If both the quality indicators are above 3.0, the solution for the coordinates of the rover should be of geodetic quality, which in this case means about 2 cm in the horizontal coordinates and 4 cm in the vertical coordinate (ellipsoid height).
The reader will notice that at the bottom of the OPUS-RS Datasheet shown in Figure 3, that much different accuracy statements are made. I asked Charlie about this, and he explained that 2 cm horizontal and 4 cm vertical are what NGS hopes to attain with well-behaved data, but at this time, the numbers at the bottom of the Datasheet are probably more realistic. In addition, Richard Snay, Chief of the Spatial Reference System Division of NGS, indicated that if the correct integers are found, then the 2 cm and 4 cm horizon
tal and vertical accuracies are probably achievable. The trick is knowing that the correct integer set was found. Charlie indicated that there are occasional false positives (cases where an erroneous solution is obtained even though the W-ratio is large), and false negatives (cases where the W-ratio is less than 1.0, but the solution is correct.) "We are hoping that we can improve our results, perhaps by not using solutions with very low quality indicators, so that we may also revise the statement on the data sheet."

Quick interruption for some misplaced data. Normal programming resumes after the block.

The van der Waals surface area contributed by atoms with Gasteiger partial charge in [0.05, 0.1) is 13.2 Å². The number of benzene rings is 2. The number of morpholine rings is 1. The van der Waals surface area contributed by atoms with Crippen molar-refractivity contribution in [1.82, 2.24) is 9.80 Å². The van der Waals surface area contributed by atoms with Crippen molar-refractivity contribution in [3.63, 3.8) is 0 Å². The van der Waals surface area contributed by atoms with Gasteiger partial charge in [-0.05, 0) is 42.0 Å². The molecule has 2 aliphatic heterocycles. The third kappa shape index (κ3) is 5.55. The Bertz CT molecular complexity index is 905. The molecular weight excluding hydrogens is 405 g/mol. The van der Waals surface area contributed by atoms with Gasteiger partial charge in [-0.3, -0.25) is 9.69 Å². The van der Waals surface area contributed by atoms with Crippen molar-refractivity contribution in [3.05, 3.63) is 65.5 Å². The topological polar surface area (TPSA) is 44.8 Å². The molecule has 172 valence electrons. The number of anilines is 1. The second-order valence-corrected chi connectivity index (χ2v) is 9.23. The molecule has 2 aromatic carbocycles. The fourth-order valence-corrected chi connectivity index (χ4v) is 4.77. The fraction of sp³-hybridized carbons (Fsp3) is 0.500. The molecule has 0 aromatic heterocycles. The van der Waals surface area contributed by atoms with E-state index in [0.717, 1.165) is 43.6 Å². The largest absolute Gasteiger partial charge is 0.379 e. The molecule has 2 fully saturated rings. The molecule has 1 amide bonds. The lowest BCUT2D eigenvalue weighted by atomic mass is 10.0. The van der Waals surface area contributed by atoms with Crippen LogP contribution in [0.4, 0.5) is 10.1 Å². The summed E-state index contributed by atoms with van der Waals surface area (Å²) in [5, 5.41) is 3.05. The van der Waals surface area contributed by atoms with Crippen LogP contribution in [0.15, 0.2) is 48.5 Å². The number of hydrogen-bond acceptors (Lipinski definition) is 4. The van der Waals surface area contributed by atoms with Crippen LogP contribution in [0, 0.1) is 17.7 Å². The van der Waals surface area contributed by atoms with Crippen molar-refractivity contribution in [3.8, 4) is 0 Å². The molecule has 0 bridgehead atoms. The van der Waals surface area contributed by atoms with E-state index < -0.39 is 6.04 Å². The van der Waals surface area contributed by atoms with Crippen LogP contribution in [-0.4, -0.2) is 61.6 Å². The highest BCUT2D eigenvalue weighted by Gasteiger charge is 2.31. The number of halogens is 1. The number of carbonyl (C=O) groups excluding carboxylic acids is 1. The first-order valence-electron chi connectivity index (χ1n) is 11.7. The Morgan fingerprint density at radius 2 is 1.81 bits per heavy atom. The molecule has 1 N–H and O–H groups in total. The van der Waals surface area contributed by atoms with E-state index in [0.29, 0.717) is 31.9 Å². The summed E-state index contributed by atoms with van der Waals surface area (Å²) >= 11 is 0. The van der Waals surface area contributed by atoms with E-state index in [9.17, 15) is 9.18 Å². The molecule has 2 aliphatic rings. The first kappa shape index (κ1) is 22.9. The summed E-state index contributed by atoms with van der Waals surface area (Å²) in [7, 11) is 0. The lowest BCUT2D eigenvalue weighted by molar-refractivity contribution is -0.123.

This product is still evolving. Currently, any solution that does not abort will generate coordinates for the user, regardless of the value of the quality indicator. Even as I was writing this article, discussions were taking place as to whether results for solutions with quality indicators less than 2 should be reported, and developing an approach of changing reference stations to compute a new solution if the first solution yields low quality indicators.
What to Look Out For
Since RSGPS uses the Double Difference ionospheric delays at the reference stations to interpolate the delays at the rover, it may not work during periods of high ionospheric disturbance. In fact, it is best to avoid performing any GPS survey during severe ionospheric storms. Geomagnetic storm alerts are issued by NOAA’s Space Environment Center (www.sec.noaa. gov), so that the surveyor may avoid taking data during these unusual events.